Coinspeaker: How far do you think blockchain technology and peer-to-peer file-sharing networking can push the current online revolution?

AG: To the moon! Internet should be democratic, but it is not. Everything is centralized; all our personal information is being used without our consent. The only two ecosystems that seem to have some kind of freedom and transparency are p2p file sharing and blockchain. Democratic distribution of wealth and democratic distribution of information together create a synergy and a cooperation, and you can push a revolution in the internet.

Coinspeaker: What features are of absolute necessity for an online video streaming platform when it first launches? What other features, if any, should be added later on?

AG: First of all: ease of use, zero learning curve, and a beautiful UX. Not more complicated than YouTube with credits (that you can earn by participating). After building a strong network, we should bring users tools for governance, teach them about what is behind the platform, and the possibilities they have.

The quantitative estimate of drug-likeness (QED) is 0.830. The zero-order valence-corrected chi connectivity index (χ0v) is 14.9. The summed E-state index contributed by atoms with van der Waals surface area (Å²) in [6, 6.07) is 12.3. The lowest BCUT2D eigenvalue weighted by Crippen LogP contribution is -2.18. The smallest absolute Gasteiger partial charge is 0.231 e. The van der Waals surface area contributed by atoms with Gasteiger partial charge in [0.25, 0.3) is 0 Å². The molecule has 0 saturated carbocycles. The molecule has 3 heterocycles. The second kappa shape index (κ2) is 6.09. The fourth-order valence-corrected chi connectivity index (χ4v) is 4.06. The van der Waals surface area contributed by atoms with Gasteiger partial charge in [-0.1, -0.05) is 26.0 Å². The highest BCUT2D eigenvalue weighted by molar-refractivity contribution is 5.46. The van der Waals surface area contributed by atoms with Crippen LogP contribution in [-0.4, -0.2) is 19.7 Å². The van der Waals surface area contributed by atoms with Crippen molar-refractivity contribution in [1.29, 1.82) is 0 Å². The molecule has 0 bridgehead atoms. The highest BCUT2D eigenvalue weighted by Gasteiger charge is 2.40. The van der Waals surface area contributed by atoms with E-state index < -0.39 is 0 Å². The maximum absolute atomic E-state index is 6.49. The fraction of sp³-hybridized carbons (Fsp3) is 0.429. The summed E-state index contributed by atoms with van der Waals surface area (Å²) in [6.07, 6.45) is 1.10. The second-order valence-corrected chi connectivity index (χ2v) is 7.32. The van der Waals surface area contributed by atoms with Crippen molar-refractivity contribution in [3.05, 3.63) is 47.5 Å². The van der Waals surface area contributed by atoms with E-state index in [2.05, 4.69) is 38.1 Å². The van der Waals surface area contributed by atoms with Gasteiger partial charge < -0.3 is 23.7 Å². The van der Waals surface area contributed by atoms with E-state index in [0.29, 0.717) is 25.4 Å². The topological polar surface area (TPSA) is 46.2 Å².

Coinspeaker: Why launch an online video platform when it seems most people are very happy with sites like YouTube, Vimeo, DailyMotion, and even Facebook?

AG: Are they? People complain more and more on the experience of using those platforms. In Facebook, you have mid-roll advertising in every video that lasts more than 1:30 minutes. In YouTube, you keep watching content you don’t really want to watch when your favorite authors are being demonetized. People are not happy; they have no options.

Coinspeaker: How can you guarantee exposure for content creators and eyeballs for advertisers in a field that’s pretty crowded?

AG: Its been proved that more than 90% of consumers are keen to watch a full video ad if they get rewarded. This is a model that has been explored in gaming: if you ran out of lives, watch an ad and earn more. We are bringing this model to video platforms: run out of Flixx, watch an ad and earn more.